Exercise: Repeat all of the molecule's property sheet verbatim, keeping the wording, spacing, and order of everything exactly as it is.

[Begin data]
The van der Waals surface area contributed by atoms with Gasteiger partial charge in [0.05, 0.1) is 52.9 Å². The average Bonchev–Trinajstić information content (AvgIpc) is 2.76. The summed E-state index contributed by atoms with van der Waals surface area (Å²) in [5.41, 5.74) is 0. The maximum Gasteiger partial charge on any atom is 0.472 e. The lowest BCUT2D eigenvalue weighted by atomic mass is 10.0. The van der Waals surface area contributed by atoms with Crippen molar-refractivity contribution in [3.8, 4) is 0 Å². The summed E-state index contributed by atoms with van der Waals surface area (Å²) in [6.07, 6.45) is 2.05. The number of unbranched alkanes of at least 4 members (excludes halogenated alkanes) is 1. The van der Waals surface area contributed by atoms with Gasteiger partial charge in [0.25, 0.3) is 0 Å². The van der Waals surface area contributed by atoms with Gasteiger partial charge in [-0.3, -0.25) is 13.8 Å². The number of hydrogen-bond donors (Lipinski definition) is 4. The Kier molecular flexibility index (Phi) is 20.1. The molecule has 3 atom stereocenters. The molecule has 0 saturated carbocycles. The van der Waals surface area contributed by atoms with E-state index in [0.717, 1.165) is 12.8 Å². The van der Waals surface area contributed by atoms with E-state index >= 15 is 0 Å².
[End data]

The van der Waals surface area contributed by atoms with Gasteiger partial charge in [0.05, 0.1) is 52.9 Å². The average Bonchev–Trinajstić information content (AvgIpc) is 2.76. The summed E-state index contributed by atoms with van der Waals surface area (Å²) in [5.41, 5.74) is 0. The maximum Gasteiger partial charge on any atom is 0.472 e. The lowest BCUT2D eigenvalue weighted by atomic mass is 10.0. The van der Waals surface area contributed by atoms with Crippen molar-refractivity contribution in [3.8, 4) is 0 Å². The summed E-state index contributed by atoms with van der Waals surface area (Å²) in [6.07, 6.45) is 2.05. The number of unbranched alkanes of at least 4 members (excludes halogenated alkanes) is 1. The van der Waals surface area contributed by atoms with Gasteiger partial charge in [0.25, 0.3) is 0 Å². The van der Waals surface area contributed by atoms with Gasteiger partial charge in [-0.3, -0.25) is 13.8 Å². The number of hydrogen-bond donors (Lipinski definition) is 4. The Kier molecular flexibility index (Phi) is 20.1. The molecule has 3 atom stereocenters. The molecule has 0 saturated carbocycles. The van der Waals surface area contributed by atoms with E-state index in [0.717, 1.165) is 12.8 Å². The van der Waals surface area contributed by atoms with E-state index >= 15 is 0 Å².